By Michael O'Loughlin
Originally published on Advocate.com April 25 2014 6:02 PM ET
Officials at a Baptist university in Ohio have seized copies of a student-run publication that had run articles in support of LGBT students on campus.
According to Generation Progress's Doug Bair and Brian Stewart, administrators at Cedarville University, located near Dayton, prevented students from distributing 400 copies of The Ventriloquist during a regular chapel service. The paper has been printed and given to students on campus regularly since 2010.
An article on the paper's website reports that Wednesday, the school's president and vice president for student life confiscated papers. It suggested that the "move to shut down The Ventriloquist is likely the latest in a series of shifts towards right-wing religious fundamentalism by the new administration."
GenProgress points to several pro-LGBT articles that may have caught the eyes of administrators. Among them is an op-ed from a former Cedarville student, Avery Redic, who reported on his removal from several student leadership positions following his disclosure that he is gay.
Redic writes that administrators told him his sexuality was “spiritual instability” and provided him with notes from a class condemning homosexuality. The next day, he writes, administrators announced that Redic had resigned his student government leadership position, a move he said he hadn't made.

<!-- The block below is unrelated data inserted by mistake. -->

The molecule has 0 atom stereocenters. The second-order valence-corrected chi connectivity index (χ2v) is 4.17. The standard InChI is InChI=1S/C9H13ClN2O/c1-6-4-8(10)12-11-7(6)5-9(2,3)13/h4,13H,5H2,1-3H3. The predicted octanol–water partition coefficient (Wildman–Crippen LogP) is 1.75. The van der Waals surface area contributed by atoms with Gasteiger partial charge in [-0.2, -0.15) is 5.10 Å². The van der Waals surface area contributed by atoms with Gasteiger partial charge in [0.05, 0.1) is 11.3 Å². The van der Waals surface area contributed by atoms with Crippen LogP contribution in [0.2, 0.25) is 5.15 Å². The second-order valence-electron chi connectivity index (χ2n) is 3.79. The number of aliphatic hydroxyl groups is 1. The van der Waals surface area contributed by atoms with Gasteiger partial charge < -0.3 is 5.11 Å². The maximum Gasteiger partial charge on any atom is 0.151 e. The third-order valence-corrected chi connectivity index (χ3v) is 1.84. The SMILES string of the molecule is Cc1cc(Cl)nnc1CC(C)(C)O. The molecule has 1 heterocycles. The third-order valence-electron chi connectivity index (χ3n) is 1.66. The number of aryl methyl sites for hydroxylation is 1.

Last year, The New York Times's Mark Oppenheimer wrote about Cedarville University's struggle over its Christian identity amid administrative changes,
"Even by evangelical standards, nearly everyone at Cedarville is theologically conservative," Oppenheimer wrote. "But some conservatives have a greater willingness to hear dissident views. The departures of William Brown, the president, whose resignation is effective June 30, and of Dr. [Carl] Ruby, who left suddenly last month, are widely viewed as strengthening the hands of the most conservative trustees, fearful of a more open Cedarville." Ruby was vice president for student life and was reportedly well-liked by students.
Cedarville, with just over 3,200 students, is ranked by both U.S. News and the Princeton Review.
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